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Indiana Department of Environmental Management

IDEM > Permitting > Water Permits > Wastewater Permits > 327 IAC 5-10-4 Lake Dischargers and Sinkhole Dischargers 327 IAC 5-10-4 Lake Dischargers and Sinkhole Dischargers

Authority: IC 13-13-5; IC 13-14-8; IC 13-14-9; IC 13-15-1-2; IC 13-15-2-1; IC 13-18-3
Affected: IC 13-11-2; IC 13-18-4

Sec. 4. (a) The following effluent limitations apply to all POTWs or other sanitary discharges directly to lakes or reservoirs (either natural or manmade impoundments) or within two (2) miles upstream from such a waterbody, and to discharges of sanitary wastewater directly to sinkholes, underground streams, or to surface streams within two (2) miles upstream of such features (where a discharge of industrial process wastewater contains a sanitary component, these standards apply only to the sanitary component of such discharges):

  1. Concentrations table as follows:
Pollutant Monthly Average
Concentrations (mg/l)
Weekly Average
Concentrations (mg/l)
CBOD5 10 15
Total Suspended Solids (TSS) 12 18
T. Ammonia, as N    
Summer (May through November) 1.1 1.6
Winter (December through April) 1.6 2.4
  1. Ammonia nitrogen limitations are derived using conservation of mass principles, assuming no stream flow dilution (Q7,10) and using the criteria contained in 327 IAC 2-1-6(b)(5)(A), using year-round stream pH of seven and eight-tenths (7.8) s.u., instream temperature of twenty-five degrees Celsius (25C) summer, ten degrees Celsius (10C) winter, with the results rounded to the nearest one-tenth (0.1) milligram per liter. If the receiving stream is regulated by criteria contained in 327 IAC 2-1-6(b)(5)(B) through 327 IAC 2-1-6(b)(5)(D) or 327 IAC 2-1.5-8, these criteria will be used to determine water quality-based effluent limitations for ammonia in lieu of the criteria in subdivision (1) to derive appropriate ammonia nitrogen limitations
  2. Dissolved oxygen in the effluent from any facility deemed to be a lake discharger or sinkhole discharger shall not fall below six (6.0) milligrams per liter minimum daily average.
  3. Notwithstanding the provisions of section 2(a) of this rule, effluent phosphorus for any lake discharger shall not exceed one (1.0) milligram per liter.
  4. In addition, water quality-based limitations for any other toxic substance may be included in the permit if the toxic substance is or may be discharged at a level which will cause, have the reasonable potential to cause, or contribute to an excursion above any applicable narrative or numeric water quality criteria or value promulgated under 327 IAC 2-1 or 327 IAC 2-1.5.
    1. If deemed necessary to comply with water quality standards, such as discharges to streams which are classified for cold water aquatic life, more stringent limitations may be applied on a case-by-case basis.
    2. Additional requirements for sinkhole dischargers include the following:
      1. Disinfection is required on a year-round basis. Where chlorine or bromine compounds are used as the disinfectant, dechlorination is required in accordance with section 6(c)(3) of this rule.
      2. Effluent limitations, monitoring, and reporting requirements for E. coli will be included in the NPDES permit.
      3. As part of any initial application and as part of any subsequent application for renewal, the following information shall be included:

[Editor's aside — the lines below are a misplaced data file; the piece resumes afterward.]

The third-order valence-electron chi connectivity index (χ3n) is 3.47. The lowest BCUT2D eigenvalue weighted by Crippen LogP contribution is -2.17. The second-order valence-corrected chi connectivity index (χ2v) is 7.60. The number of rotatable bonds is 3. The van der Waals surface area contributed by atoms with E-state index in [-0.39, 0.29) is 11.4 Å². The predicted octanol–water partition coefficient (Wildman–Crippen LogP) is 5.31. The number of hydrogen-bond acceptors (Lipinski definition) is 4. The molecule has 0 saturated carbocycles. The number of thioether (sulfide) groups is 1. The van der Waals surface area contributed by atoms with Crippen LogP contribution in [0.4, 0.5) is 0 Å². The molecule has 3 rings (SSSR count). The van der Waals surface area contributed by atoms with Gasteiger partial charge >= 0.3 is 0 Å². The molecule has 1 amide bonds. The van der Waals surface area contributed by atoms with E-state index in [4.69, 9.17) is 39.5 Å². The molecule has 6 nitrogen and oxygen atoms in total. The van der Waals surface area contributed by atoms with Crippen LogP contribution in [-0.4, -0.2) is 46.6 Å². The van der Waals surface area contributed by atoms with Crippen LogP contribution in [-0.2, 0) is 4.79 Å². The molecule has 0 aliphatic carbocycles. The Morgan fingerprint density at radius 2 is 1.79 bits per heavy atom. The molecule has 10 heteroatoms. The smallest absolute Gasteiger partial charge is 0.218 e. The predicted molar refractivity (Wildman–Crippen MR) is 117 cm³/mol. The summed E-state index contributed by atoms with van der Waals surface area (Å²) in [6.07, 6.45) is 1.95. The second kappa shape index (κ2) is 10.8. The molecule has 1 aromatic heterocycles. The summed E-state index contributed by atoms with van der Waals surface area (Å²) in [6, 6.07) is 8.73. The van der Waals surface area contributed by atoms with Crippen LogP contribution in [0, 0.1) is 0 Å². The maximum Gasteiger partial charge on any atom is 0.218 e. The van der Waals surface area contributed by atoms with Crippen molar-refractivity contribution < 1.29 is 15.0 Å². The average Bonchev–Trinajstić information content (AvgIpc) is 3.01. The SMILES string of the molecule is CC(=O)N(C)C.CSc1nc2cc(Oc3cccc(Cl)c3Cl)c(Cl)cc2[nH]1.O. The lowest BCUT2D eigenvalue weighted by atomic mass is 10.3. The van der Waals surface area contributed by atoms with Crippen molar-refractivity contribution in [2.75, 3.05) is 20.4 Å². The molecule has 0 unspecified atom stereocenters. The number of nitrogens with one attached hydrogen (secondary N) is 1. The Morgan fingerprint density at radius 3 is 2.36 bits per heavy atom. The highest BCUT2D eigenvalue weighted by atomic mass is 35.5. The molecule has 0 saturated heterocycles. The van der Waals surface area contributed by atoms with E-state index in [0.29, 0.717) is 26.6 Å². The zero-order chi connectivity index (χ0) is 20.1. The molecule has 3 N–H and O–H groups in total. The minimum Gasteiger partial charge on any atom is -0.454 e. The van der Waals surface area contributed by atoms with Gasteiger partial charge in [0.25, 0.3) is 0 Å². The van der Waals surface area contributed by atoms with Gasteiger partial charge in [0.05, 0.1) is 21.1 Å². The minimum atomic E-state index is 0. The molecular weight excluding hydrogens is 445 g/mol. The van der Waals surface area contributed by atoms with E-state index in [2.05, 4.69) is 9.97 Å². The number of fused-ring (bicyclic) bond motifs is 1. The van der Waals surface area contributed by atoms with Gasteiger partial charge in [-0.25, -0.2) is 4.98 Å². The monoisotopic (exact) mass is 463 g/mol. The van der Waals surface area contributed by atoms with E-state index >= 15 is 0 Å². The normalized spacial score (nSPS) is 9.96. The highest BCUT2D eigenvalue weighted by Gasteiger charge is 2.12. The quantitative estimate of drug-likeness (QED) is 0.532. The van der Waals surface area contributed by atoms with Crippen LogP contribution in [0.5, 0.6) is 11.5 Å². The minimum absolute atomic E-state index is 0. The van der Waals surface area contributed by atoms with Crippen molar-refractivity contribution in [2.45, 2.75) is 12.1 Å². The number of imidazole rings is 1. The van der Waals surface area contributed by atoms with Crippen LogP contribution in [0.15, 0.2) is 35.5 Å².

1. A statement as to why a direct discharge to surface waters is impractical. This statement should address the proximity of surface waters and the cost associated with locating or relocating the discharge to such waters.
        2. The results of two (2) dye-tracing studies, one (1) conducted during low flow conditions and one (1) conducted during high flow conditions. This study shall be signed by a qualified hydrologist and shall include a review and identification of all ground water users (private wells) within a five (5) mile radius and demonstrate to the extent possible the direction of movement and ultimate fate of ground water in the area. Sampling shall also be conducting of any readily accessible cave streams and at any rises. A diligent effort to notify all potentially affected ground water users in the area of the intent to discharge and the dye-tracing study shall be made, which may include a public notice.
      4. If a dye-tracing study conducted as required by subdivision (3) indicates the presence of effluent in private wells (or the probability of such for new discharges):
        1. the permittee (or applicant) shall conduct routine (a minimum of twice annually, once during high flow and once during low flow conditions) monitoring of each such well for nitrates and E. coli and shall report the results to the private users and the Department of Environmental Management, Office of Water Quality; and
        2. permit limitations may be imposed based on drinking water standards from 327 IAC 8-2.
      5. If the well sampling required by subdivision (4) demonstrates that bacterial or nitrate contamination (above the values prescribed by 327 IAC 8-2) of private wells is occurring:
        1. the commissioner may require that the discharger supply potable water to any and all such affected parties; and
        2. the permit may be reopened to include revised effluent limitations.
      6. Before a NPDES permit is issued for any planned new discharge, all possible alternative methods of disposal shall be considered and evaluated. This NPDES permit will not be issued unless no alternative disposal method is feasible. Alternatives may include, but not be limited to, land application, connection with an existing POTW not discharging to a sinkhole, piping to surface waters, or off-site transport and disposal.

(Water Pollution Control Board; 327 IAC 5-10-4; filed Feb 26, 1993, 5:00 p.m.: 16 IR 1772; filed Jan 14, 1997, 12:00 p.m.: 20 IR 1473; errata filed Aug 11, 1997, 4:15 p.m.: 20 IR 3380)